Island driving etiquette

Learning tae drive on an island is easier than learning tae drive in a city. No roondaboots. No traffic lights. No dual carriageway. Ye might hiv tae watch oot for ducks crossing. Or owld fermers oot for a slow drive, lukkan at the kye. But there’s no doot, it’s easier tae learn tae drive on an island.

Ye come tae understand that ye’ll probably recognise just aboot everybody ye meet on the road. When ye’re gettan lessons, ye mak a peedie, surreptitious glance at the driver o every vehicle ye pass (hoping your driving instructor doesna notice). When you pass your test, you are free tae gie them aal a freendly wave when ye meet; it’s fun when ye see yer pals.

Folk hiv got their own, idiosyncratic waves that they use when drivan. Wan freend acknowledges ye wae an almost imperceptible lift o the finger. Anither flaps his airm up so high he hits the roof o the ker.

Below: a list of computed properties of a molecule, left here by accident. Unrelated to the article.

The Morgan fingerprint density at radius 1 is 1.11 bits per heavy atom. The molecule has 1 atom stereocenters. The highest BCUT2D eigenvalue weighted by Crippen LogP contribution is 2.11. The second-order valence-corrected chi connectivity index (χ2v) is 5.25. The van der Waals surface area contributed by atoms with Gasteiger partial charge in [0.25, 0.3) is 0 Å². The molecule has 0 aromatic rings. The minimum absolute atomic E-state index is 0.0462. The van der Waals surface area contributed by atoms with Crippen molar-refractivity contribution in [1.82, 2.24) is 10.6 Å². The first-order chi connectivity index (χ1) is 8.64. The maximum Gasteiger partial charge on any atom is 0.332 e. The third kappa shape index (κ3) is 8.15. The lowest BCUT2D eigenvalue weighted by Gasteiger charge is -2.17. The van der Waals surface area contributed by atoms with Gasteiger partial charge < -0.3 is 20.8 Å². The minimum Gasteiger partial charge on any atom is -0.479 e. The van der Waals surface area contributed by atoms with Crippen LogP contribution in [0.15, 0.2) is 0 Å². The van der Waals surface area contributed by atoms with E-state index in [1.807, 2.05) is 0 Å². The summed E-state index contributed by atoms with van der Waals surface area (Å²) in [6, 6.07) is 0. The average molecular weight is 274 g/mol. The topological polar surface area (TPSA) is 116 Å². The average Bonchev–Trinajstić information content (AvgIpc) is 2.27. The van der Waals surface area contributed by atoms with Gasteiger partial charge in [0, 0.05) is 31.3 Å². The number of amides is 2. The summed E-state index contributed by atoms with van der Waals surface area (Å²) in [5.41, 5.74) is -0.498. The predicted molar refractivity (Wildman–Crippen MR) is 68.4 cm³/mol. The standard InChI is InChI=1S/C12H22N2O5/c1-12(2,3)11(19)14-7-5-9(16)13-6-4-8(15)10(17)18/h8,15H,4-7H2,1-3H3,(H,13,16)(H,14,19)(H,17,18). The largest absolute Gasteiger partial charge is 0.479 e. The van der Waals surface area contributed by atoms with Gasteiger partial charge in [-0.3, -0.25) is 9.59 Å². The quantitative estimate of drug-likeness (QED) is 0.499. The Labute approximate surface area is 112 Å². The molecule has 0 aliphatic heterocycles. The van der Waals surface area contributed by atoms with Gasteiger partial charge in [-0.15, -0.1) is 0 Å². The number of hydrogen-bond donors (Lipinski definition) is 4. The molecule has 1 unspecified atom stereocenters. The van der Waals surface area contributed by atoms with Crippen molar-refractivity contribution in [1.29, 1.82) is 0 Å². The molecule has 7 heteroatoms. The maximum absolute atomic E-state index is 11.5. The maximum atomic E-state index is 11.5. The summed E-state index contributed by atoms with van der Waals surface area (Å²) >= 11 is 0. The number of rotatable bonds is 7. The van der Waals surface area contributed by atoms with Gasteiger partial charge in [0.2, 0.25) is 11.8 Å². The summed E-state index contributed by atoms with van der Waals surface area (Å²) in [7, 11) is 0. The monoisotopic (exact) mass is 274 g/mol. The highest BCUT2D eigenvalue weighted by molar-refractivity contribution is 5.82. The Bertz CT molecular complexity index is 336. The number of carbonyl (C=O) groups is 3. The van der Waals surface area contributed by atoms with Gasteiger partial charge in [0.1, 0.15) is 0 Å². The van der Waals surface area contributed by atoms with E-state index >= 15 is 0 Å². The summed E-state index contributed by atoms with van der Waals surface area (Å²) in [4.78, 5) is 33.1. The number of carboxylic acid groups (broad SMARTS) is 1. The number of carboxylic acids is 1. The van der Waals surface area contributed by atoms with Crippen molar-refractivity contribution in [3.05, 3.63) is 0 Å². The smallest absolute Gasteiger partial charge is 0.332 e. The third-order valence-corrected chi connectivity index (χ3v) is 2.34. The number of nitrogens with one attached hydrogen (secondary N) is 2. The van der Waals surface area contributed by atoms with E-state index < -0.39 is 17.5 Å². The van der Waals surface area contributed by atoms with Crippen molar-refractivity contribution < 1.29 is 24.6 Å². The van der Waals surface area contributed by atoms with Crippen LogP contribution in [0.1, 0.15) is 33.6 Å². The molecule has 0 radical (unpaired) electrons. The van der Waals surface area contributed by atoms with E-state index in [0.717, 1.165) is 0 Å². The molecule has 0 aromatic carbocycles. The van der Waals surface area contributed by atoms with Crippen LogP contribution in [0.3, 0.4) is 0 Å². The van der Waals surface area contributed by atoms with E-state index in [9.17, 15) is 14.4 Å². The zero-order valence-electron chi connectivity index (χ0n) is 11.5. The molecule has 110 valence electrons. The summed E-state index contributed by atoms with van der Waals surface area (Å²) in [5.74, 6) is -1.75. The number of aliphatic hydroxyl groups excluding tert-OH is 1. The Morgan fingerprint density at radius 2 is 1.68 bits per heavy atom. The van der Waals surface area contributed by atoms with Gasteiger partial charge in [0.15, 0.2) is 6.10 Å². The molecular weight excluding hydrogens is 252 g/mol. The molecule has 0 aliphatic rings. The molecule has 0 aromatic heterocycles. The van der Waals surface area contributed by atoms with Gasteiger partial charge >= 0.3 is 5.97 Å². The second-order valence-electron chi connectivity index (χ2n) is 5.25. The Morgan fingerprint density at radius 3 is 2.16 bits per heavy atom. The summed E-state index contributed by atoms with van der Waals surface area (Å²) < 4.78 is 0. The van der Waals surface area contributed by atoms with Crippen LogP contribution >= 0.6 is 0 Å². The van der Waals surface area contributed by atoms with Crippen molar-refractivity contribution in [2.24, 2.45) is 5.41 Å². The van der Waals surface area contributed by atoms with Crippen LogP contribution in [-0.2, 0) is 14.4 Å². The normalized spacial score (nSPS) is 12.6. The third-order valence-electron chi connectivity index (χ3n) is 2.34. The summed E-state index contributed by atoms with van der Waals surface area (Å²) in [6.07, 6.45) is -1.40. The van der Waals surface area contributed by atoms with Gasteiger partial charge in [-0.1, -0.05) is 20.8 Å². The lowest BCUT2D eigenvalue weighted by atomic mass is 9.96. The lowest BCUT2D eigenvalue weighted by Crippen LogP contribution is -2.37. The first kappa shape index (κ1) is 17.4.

So it saddens me that there’s a lot o folk livan here noo who hiv no idea aboot island road etiquette whitsoever.

An owld freend o mine, who is in his 80s, wis accosted in November by a fast driver who nearly ran intae him in a 30 MPH zone. The driver pulled in ahead o him, and accused me freend o pullan oot in front o him. When me freend pointed oot that is wis a 30 zone, the ither driver became aggressive. Anither freend haed the misfortune tae go off the road on the ice in December, ending up in a field. A passing driver stopped, not tae ask if he wis OK, but tae shout ‘idiot’ at him. Giving a teenager a lesson in Kirkwall last week, I couldna believe it when a ker behint impatiently peeped the horn at her.

Whit folk like these fail tae appreciate is that this island only has a limited number of folk, and a limited number o roads. Ye’ll go roond and roond, and meet the sam folk ower and ower again. It’s worth mindan on that the sam applies tae island life in general. That’s why we tend tae be polite folk, who avoid confrontation if we can help it. 21st century road-rage doesna work in wae island living.

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